Marigolds at a garden’s edge discourage the dreaded nematode—a worm with a fondness for tomatoes and lettuce. Onions repel aphids, and a clove of garlic offends everything. Such nuggets of gardening lore may once have seemed remote for most Canadians, like some esoteric branch of phrenology. But not any more. Surging food prices are bringing back the family garden with vigor. Backyard barbecues rust in idleness—the price of fresh hamburger being what it is ($2 a pound)—but hoes and rakes and rows of marigolds have not been so evident in years. “This and a freezer are the only answer,” says Ontario health ministry supervisor Lou Kerwin, pointing to his thriving vegetable garden on a rented plot in suburban Toronto. “It’s the only way to hedge on rising prices.” The sharp rise in food prices has been swift and sweeping; hardly a supermarket category has been left untouched. In the past year, the cost of beef has climbed 70
per cent (11 pér cent in July alone); fresh produce is up 40 per cent. Chicken, pork, fish, milk, bread, canned goods—virtually the gamut of the average housewife’s shopping list—are all up substantially. Actual prices are enough to curb an appetite. A five-pound bag of Sunkist oranges is $3 in Ottawa. A single head of imported celery was being offered at $1.98 in one Toronto supermarket. An eight-ounce jar of Nescafé instant coffee fetches $6.45 in Vancouver. Sirloin steak is $3.68 a pound in Halifax. And in Winnipeg, where prolonged strikes at Safeway, Canada Packers and Swift have diverted attention from prices, a one-pound box of Duncan Hines cake mix is selling for 95 cents. Spurred by such prices, the 1978 food index (see chart) resembles the route of a Rocky Mountain ice climber: almost straight up. In thousands of homes, choice meats have become a rare delicacy, like truffles. “The last time I bought a roast was 18 months ago,” re-
calls Ottawa researcher Charleen Hertz. “My husband and I planned to have some people over, but it tasted so good we sat down and ate the whole thing by ourselves in one sitting.”
The soaring cost of food follows close upon Ottawa’s dismantling of the anti-inflation program—a succession the food industry swears is mere coincidence. Says Llewellyn Smith, chairman of the board of E.D. Smith, the giant fruit processing firm : “Energy is up. Labor is up. Why isn’t food going to go up? Aren’t food growers entitled to their share?”
The large supermarket chains sing the same refrain: Don’t blame us. The price of food is a function of supply and demand. If supply declines for any reason (as beef has because of diminishing cattle herds or as winter produce did because of heavy rains in California), price hikes are inevitable. Besides, notes Cyril Keetch, vice-president of Vancouver-based Woodward Stores, “the price of food in Canada is still about the lowest in the world.”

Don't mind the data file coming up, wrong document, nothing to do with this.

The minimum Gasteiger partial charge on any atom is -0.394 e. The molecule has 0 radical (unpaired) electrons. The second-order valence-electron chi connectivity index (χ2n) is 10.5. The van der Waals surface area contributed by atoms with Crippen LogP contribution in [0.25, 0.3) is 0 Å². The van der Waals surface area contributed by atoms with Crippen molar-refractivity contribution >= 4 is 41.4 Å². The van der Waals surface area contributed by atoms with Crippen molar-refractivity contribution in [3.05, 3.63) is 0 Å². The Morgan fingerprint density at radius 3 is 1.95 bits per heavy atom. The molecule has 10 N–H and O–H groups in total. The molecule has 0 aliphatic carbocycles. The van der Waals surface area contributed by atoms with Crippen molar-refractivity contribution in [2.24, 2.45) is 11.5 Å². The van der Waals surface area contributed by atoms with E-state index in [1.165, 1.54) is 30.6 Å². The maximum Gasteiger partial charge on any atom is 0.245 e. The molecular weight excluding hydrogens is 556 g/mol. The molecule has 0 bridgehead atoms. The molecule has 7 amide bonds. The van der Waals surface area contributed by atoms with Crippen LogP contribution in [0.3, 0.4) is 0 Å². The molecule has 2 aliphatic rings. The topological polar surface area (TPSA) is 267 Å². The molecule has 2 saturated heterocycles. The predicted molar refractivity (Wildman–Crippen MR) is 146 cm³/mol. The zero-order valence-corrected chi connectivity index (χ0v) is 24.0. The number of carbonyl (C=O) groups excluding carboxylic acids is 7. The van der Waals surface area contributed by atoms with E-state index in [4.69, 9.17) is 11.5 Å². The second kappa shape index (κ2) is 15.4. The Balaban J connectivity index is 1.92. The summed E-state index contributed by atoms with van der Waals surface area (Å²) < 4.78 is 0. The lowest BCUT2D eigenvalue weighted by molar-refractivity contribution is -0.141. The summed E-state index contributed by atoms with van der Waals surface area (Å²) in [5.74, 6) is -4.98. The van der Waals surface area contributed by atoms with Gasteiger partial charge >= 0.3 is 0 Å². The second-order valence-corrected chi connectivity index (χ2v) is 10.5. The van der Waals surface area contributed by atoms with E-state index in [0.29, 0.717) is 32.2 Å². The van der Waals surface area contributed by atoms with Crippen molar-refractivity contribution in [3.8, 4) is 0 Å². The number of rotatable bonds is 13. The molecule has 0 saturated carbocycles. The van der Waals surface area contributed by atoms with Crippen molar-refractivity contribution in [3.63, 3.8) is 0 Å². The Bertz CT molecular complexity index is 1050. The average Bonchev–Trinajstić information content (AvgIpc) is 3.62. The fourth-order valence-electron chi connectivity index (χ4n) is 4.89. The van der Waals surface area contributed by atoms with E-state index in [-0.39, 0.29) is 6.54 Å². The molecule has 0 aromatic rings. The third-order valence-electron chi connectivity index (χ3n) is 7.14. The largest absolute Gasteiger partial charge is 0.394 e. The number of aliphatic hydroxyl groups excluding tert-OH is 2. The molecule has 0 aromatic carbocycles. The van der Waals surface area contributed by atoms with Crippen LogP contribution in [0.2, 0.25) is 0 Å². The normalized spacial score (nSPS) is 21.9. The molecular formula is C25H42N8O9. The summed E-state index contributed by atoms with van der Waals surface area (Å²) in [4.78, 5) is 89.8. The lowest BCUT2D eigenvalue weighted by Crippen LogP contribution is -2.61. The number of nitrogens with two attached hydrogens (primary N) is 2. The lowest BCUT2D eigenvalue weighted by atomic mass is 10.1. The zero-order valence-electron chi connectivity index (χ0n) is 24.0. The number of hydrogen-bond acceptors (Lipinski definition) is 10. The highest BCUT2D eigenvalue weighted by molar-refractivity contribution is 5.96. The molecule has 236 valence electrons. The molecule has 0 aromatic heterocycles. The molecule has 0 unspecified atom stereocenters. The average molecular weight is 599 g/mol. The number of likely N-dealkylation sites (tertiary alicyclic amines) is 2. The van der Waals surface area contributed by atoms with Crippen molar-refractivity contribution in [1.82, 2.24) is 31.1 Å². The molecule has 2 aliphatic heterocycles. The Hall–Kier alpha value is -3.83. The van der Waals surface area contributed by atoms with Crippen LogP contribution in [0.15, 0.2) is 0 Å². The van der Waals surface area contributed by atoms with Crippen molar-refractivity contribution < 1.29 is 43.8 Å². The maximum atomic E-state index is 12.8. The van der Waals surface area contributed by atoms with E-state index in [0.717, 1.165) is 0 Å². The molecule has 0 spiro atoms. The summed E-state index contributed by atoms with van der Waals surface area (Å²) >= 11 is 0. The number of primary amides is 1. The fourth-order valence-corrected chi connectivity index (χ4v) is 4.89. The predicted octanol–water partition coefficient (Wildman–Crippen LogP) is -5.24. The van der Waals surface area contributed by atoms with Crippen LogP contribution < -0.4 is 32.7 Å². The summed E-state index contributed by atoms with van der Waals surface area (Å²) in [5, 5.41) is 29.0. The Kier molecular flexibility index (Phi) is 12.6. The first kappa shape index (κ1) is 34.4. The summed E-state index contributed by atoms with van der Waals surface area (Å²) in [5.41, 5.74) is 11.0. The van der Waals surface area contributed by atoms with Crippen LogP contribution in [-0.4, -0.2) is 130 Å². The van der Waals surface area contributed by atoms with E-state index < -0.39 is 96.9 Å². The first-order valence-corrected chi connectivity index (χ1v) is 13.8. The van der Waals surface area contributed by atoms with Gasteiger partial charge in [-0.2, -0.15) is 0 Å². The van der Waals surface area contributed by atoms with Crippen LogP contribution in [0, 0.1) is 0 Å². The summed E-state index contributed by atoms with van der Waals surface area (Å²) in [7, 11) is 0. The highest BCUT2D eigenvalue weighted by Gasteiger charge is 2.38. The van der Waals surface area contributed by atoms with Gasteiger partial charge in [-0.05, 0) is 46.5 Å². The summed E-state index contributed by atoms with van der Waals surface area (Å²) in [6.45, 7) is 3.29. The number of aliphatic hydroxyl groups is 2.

Loblaws’ high-profile president Dave Nichol is no less committed to the theme of innocence. “Supermarkets have always taken the heat. It’s a Canadian ritual. It comes with the territory. But when food prices stabilized the inflation rate in 1976, no one suggested a royal commission to investigate the fantasticjob the food industry was doing. We still spend only 17 per cent of our disposable income on food; the rest of the world spends 30 per cent. Cuba spends 40 per cent.”
When all else fails, the major chain stores hastily trot out their 1-to 2-percent profit margins on gross sales—evidence, presumably, of their disinclination to gouge the consumer. “As we found at the Food Prices Review Board,” says Beryl Plumptre, its former chairman, “there is no single villain in the food chain.”
That sort of sentiment is not entirely reassuring. It does nothing to dissuade consumers from believing that the food chain may protect more than a single villainfarmers, food processors and, especially, large retailers. In any event, Plumptre is hardly a disinterested observer; she now sits on the board of directors of Dominion Stores.
On the other hand, there are valid reasons why food prices are at their highest level in four years. The 10-year world beef cycle is dipping into a steep trough; although prices may fall next month, the drop will be strictly temporary. Cattle
Wouldn’t you rather be in Winnipeg?
In the second week of July Maclean’s shopped at supermarkets in seven Canadian cities. The same 24 items were purchased in each, but prices varied.
herds are not expected to increase appreciably until the early 1980s. By 1984, food analysts predict, farmers will be getting $ 100 a head for live steers, compared to $43 a year ago, and $64.50 this summer.
Canada’s debilitated dollar has added 10 to 14 per cent to the cost of imports. Freight, packaging, energy, labor—wherever the wheel stops, the consumer loses. Even Canadian produce is not exempt. A case of lettuce that sells at $3 wholesale is packed in a case that costs 60 cents—and government regulations insist that only new containers be used.